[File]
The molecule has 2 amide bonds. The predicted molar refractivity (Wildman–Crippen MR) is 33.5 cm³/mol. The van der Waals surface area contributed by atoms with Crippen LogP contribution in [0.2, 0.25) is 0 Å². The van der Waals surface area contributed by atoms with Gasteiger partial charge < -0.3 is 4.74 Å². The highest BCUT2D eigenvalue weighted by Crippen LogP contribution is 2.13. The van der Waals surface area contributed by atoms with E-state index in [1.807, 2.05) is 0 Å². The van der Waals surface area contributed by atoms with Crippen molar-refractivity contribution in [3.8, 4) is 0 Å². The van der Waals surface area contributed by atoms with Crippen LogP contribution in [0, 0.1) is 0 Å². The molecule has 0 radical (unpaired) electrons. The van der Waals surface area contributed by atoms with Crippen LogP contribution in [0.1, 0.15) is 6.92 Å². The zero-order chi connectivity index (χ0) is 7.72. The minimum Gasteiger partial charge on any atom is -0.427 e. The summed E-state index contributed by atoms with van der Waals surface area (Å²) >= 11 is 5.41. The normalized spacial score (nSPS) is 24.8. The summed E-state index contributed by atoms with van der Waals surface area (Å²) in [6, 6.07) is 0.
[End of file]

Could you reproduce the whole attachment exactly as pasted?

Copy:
The molecule has 2 amide bonds. The predicted molar refractivity (Wildman–Crippen MR) is 33.5 cm³/mol. The van der Waals surface area contributed by atoms with Crippen LogP contribution in [0.2, 0.25) is 0 Å². The van der Waals surface area contributed by atoms with Gasteiger partial charge < -0.3 is 4.74 Å². The highest BCUT2D eigenvalue weighted by Crippen LogP contribution is 2.13. The van der Waals surface area contributed by atoms with E-state index in [1.807, 2.05) is 0 Å². The van der Waals surface area contributed by atoms with Crippen molar-refractivity contribution in [3.8, 4) is 0 Å². The van der Waals surface area contributed by atoms with Crippen LogP contribution in [0, 0.1) is 0 Å². The molecule has 0 radical (unpaired) electrons. The van der Waals surface area contributed by atoms with Crippen LogP contribution in [0.1, 0.15) is 6.92 Å². The zero-order chi connectivity index (χ0) is 7.72. The minimum Gasteiger partial charge on any atom is -0.427 e. The summed E-state index contributed by atoms with van der Waals surface area (Å²) >= 11 is 5.41. The normalized spacial score (nSPS) is 24.8. The summed E-state index contributed by atoms with van der Waals surface area (Å²) in [6, 6.07) is 0.